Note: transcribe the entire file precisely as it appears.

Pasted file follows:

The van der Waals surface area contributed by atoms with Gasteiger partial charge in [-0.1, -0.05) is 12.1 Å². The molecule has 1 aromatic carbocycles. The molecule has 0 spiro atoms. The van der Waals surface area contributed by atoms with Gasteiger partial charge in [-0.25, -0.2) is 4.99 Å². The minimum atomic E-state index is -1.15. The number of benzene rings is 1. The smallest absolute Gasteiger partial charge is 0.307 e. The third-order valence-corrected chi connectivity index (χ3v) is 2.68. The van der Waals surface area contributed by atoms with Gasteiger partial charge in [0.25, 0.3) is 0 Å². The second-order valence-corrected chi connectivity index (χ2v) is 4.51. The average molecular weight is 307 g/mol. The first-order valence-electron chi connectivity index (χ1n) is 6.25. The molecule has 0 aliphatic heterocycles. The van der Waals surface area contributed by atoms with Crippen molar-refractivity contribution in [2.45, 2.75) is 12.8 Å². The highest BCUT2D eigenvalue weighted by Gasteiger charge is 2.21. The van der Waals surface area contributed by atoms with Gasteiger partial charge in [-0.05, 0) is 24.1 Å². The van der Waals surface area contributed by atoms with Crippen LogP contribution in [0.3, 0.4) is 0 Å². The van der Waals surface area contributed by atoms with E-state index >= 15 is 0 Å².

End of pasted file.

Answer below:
The van der Waals surface area contributed by atoms with Gasteiger partial charge in [-0.1, -0.05) is 12.1 Å². The molecule has 1 aromatic carbocycles. The molecule has 0 spiro atoms. The van der Waals surface area contributed by atoms with Gasteiger partial charge in [-0.25, -0.2) is 4.99 Å². The minimum atomic E-state index is -1.15. The number of benzene rings is 1. The smallest absolute Gasteiger partial charge is 0.307 e. The third-order valence-corrected chi connectivity index (χ3v) is 2.68. The van der Waals surface area contributed by atoms with Gasteiger partial charge in [0.25, 0.3) is 0 Å². The second-order valence-corrected chi connectivity index (χ2v) is 4.51. The average molecular weight is 307 g/mol. The first-order valence-electron chi connectivity index (χ1n) is 6.25. The molecule has 0 aliphatic heterocycles. The van der Waals surface area contributed by atoms with Crippen molar-refractivity contribution in [2.45, 2.75) is 12.8 Å². The highest BCUT2D eigenvalue weighted by Gasteiger charge is 2.21. The van der Waals surface area contributed by atoms with Gasteiger partial charge in [-0.05, 0) is 24.1 Å². The van der Waals surface area contributed by atoms with Crippen LogP contribution in [0.3, 0.4) is 0 Å². The van der Waals surface area contributed by atoms with E-state index >= 15 is 0 Å².